vSphere with Tanzu – Secure TKC login with Pinniped Preview

Following on from last week’s preview of multi-AZ in vSphere with Tanzu available in vSphere 8.0, I now turn my attention to another great feature. In this post, I will preview the new Pinniped integration to provide an easy and secure login to Tanzu Kubernetes clusters. I’ve discussed Pinniped a number of times on this site, but those previous posts relate to standalone TKG clusters (often referred to as TKGm). However, with vSphere 8.0, vSphere with Tanzu also has Pinniped integration. In a nutshell, vSphere Administrators can now federate an external Identity Provider (IDP) with the Supervisor cluster. This means…

vSphere with Tanzu – Multi-Zone Preview

One of the most interesting announcements for me at VMware Explore 2022 was around the introduction of vSphere Zones. This feature, when it becomes available with vSphere 8.0, enables vSphere with Tanzu deployments to be rolled out across geographically dispersed vSphere infrastructures. This provides an extra level of availability that wasn’t previously possible. This extra availability is not just for the Supervisor Cluster, but also for the Tanzu Kubernetes clusters deployed by the TKG service. And indeed, it provides additional availability to the applications running on those clusters. My colleagues, Jose Manzaneque and Alexander Ullah do a great job explaining…

New book: Kubernetes for vSphere Administrators now available

I’m delighted to report that my new book, Kubernetes for vSphere Administrators, is now available. It is available in both paper form and as a Kindle eBook. Links to both are provided below. The links above direct you to Amazon.com. However the book is available in other Amazon marketplaces as well. (If you can’t see the text+images above, this is a link to the paper book and this is a link to the eBook.) I hope readers of this book find it useful. I would be delighted to receive feedback and reviews on the content.

New book: Kubernetes for vSphere Administrators (coming soon)

Last year, I wrote a post about my 16 years at VMware. As part of that milestone, VMware has kindly granted me 4 weeks of respite. I’m not one for sitting on a beach for hours on end. Apart from some jobs around the house (that I have been putting off for far too long), and some short breaks, I wanted to use this time to finish a long-term project that I have been working on. The project is a new book called Kubernetes for vSphere Administrators. I thought I’d give you all a quick look at the cover and…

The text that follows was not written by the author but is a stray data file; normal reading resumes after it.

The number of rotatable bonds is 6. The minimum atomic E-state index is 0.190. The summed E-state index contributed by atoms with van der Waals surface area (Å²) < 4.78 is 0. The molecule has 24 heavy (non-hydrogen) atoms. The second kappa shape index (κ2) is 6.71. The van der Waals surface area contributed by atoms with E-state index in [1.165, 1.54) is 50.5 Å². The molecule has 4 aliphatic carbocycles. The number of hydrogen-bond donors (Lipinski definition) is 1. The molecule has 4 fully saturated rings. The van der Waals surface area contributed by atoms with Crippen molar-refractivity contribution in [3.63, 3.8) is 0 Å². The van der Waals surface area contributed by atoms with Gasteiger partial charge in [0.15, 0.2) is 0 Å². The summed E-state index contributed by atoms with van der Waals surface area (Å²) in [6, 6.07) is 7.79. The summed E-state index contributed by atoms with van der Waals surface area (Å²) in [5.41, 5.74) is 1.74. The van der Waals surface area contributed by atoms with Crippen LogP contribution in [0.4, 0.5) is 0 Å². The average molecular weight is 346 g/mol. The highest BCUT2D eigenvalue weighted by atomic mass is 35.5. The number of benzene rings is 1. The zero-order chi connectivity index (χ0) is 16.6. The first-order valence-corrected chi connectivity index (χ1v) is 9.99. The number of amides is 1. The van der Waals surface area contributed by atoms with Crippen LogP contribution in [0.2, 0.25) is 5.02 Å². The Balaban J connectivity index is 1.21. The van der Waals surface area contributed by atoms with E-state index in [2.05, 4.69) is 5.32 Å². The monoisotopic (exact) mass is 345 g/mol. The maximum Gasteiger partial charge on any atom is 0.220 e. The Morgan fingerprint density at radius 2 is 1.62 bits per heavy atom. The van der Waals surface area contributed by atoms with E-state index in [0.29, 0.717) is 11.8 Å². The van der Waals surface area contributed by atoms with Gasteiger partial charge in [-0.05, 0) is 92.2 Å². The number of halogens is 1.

Kubernetes, vSAN Stretched Cluster with CSI driver v2.5.1

In this post, we will look at a relatively new announcement around support for vanilla or upstream Kubernetes clusters, vSAN stretched cluster and the vSphere CSI driver. There are a number of updates around this recently, so I want to highlight a few observations before we get into the deployment. First of all, it is important to highlight that a vSAN Stretched Cluster can have at most 2 fault domains. These are the data sites. While there is a requirement for a third site for the witness, the witness site does not store any application data. Thus all of the…

Announcing vSphere CSI driver v2.5 metrics for Prometheus monitoring

This post will look at another new feature that has been added to the vSphere CSI driver v2.5. This feature enables the exposing of CSI metrics so that they can be collected by Prometheus and stored as time series data. Using the information captured in Prometheus, we can build Grafana dashboards which makes is easy to monitor the health and stability of the CSI driver. Kudos to one of our vSphere CSI driver engineers, Liping Xue, who did a great write-up on how to test this feature, and who’s content I relied on heavily to create this post. In the…

CSI Snapshots in action (vSphere CSI 2.5) [Video]

I have created a short video to demonstrate the new CSI snapshots feature in vSphere CSI driver version 2.5. This demo begins with an existing Pod + PVC/PV volume on vSphere storage, take a snapshot of the volume, then restore it to a new PVC. This new volume will then be mounted by a new Pod, and we will examine it to see if the data was successfully captured and restored. The manifests demonstrated in this video are available for download on this GitHub repository. Hope you find it useful.